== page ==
The music, by Federico Jusid, is heavily weighted in favor of classical compositions, appropriate at particular moments but otherwise contrived and manipulative, forcing emotions to compensate for the limits of the screenplay. The absence of traditional Chilean music throughout the film’s entire length is a glaringly lost opportunity. Camera angles are mostly close-ups or mid-range. There is no tantalizing shot to establish Chile’s vast panorama of urban and rural contrasts.

The viewer is not permitted to appreciate the urban surroundings haunted by the past that resounds with political significance. Nor is he allowed to appreciate the sweep of the Andes among the film’s exteriors. There is no panning shot in a country known for its astounding natural beauty. Larraín explained that the color purple that predominates blends the blue of the sky and the sea with the red of the poet’s Communist orientation.

In conceiving a feature film about the world’s most widely read poet of love, nature and politics, Larraín said he wanted to create a “film noir, a road film, a western.” When asked, Why Neruda? Larraín replied, “Neruda is everywhere, in the water, in the air…” Perhaps Neruda was so occupied being in all places that his presence in the film could never have amounted to more than the cameo to which it is reduced by the director.

Rather than addressing motives and vision which birth Neruda’s political poetry and his decisions with respect to embracing an active role in society as a poet of conscience, Larraín focuses on the police investigator and his chase. He reduces a monumental concept, transforming its potential into a cursory footnote. The police chief is played by Gael García Bernal, an internationally recognized actor. Neruda, on the other hand, is portrayed by someone few may know in the international arena.

In the film, Neruda turns to a well-meaning but over-protective servant who makes him feel smothered: “Aprende a respetarme, huevón!” (Learn to respect me, you jerk!). It seemed (and it hurts to write this) that the actor playing Neruda was addressing the film’s director.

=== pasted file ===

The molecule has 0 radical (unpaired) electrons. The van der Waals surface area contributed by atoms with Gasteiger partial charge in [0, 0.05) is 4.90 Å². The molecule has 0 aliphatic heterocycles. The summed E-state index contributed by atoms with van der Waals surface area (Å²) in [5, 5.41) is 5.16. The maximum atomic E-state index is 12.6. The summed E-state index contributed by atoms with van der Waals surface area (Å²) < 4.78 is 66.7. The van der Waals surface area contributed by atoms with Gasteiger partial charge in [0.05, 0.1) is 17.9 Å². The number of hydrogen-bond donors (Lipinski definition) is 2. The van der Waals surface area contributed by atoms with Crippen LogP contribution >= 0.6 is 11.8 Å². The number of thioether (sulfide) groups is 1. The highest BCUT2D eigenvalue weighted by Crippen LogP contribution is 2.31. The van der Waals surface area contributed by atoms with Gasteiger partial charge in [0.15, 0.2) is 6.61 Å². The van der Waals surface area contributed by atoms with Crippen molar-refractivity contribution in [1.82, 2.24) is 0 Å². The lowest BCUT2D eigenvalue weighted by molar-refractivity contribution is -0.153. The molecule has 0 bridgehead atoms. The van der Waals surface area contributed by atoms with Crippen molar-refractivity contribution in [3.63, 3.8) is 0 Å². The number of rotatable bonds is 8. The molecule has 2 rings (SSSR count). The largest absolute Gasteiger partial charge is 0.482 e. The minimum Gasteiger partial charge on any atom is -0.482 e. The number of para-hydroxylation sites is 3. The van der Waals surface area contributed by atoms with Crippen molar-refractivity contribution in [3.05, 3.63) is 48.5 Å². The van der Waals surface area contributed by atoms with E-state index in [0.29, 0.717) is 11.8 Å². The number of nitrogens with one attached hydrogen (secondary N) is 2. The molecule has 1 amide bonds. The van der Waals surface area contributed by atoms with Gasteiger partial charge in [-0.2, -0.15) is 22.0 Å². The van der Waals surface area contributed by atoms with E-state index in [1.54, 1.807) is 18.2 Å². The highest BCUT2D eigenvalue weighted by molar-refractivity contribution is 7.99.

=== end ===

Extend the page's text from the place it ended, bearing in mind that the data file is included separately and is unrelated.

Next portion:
This is a flashy film. It’s an oligarch’s view of an extraordinary man from a less privileged sector of society who rose to fame an attained currency and exerted inordinate power by the sheer force of his intellectual and artistic gifts, while bypassing membership in the exclusive clubs reserved for the moneyed class.  Undoubtedly, Larraín did not have the privilege of knowing poverty first-hand.

In this sense, the director appears ill-equipped to show the poet’s truest motivation in order to depict it from the perspective of the man who lived it. Yet, he does give us three scenes loaded with directorial empathy when Neruda hugs a hungry girl on the street to comfort her, draping her with his expensive jacket when he had no money to give her.  At a brothel, a drag queen engages Neruda in a heartfelt exchange. The same transgender artist delivers an emotive soliloquy as the police chief listens to her.

But then we leave Neruda out of the picture and the film ends with the police investigator stealing the spotlight and the lead as a fictionalized character created by the Neruda of the movie.

“After living it, dreaming it, writing it, I still don’t know who Neruda was. I’m paralyzed by Neruda.” Larraín admitted.

The film fails to tell us about Neruda the poet and the man with any degree of satisfaction. It is a pleasant movie, with appealing cinematography but conceptually out of focus. It seems the director’s ego, his flirtation with his own fiction, stands at the forefront of a surrealist exercise that lacks conviction.

By taking on such an ambitious project, Larraín squandered his chance to grasp and effectively communicate the deeply indigenous sources of the poet’s inspiration, as well as the relevance and enormity of Pablo Neruda’s contribution to humanity.